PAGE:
Do you consider technologically equipped students better peformances? What is your basis?


4 Answers

Call me Z Profile
Call me Z answered

No.  That’s akin to saying a player with the fancier socks is a better baller.

I’ll use your ill-worded question as an example. Doesn't your device have spellcheck? Giving a wrench to a baboon doesn’t make him a mechanic. 

I know people who are more impressive with a pencil than others are with a laptop.

PJ Stein Profile
PJ Stein answered

Yes and no. It is good to have the technology for resource and research, but a total reliance on it is destroying students ability for critical thinking. It is also eliminating a lot of students imagination. They are so quick to turn on a machine to see if something exist or would rather watch a movie than read a book. Books allow one's mind to create the world in which the book takes place. A movie is someone else's vision.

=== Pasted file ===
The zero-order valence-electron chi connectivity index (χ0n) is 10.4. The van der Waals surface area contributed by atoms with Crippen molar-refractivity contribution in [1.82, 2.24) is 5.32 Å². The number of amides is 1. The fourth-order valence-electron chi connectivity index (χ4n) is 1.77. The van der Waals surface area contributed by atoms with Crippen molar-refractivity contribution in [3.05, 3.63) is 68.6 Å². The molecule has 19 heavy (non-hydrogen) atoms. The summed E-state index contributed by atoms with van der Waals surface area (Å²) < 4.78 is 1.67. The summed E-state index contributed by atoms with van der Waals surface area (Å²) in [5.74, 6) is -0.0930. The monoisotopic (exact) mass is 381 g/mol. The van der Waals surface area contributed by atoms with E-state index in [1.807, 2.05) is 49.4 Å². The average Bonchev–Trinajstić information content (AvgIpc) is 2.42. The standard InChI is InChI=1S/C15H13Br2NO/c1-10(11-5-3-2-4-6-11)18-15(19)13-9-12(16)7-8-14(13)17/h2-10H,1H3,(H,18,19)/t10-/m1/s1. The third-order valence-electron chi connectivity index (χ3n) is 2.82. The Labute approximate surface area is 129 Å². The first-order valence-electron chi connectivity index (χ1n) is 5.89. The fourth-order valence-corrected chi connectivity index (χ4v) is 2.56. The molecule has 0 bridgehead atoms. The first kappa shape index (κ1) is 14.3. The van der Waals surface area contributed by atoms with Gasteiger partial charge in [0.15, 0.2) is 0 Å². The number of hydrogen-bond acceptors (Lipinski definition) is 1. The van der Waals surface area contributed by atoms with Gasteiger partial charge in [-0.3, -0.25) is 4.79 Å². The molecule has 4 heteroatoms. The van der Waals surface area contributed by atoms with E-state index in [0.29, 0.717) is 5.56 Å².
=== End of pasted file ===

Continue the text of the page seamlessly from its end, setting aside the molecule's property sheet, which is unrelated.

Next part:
Maurice Korvo Profile
Maurice Korvo answered

If a student uses, for example, a calculator/computer for all mathematical classes, he/she may get great marks, and the argument is that in industry they will be able to use the calculators. But, if someone asks them how much pie is left, they cannot tell, unless they count the pieces cut. If the pie is half there, can they relate that to 1/2? Can they estimate if all they do is use a calculator/computer?  (this answer came out poorly, but hopefully you get what I am saying)

carlos Striker Profile
carlos Striker answered

An open receptive mind coupled with hard work would.

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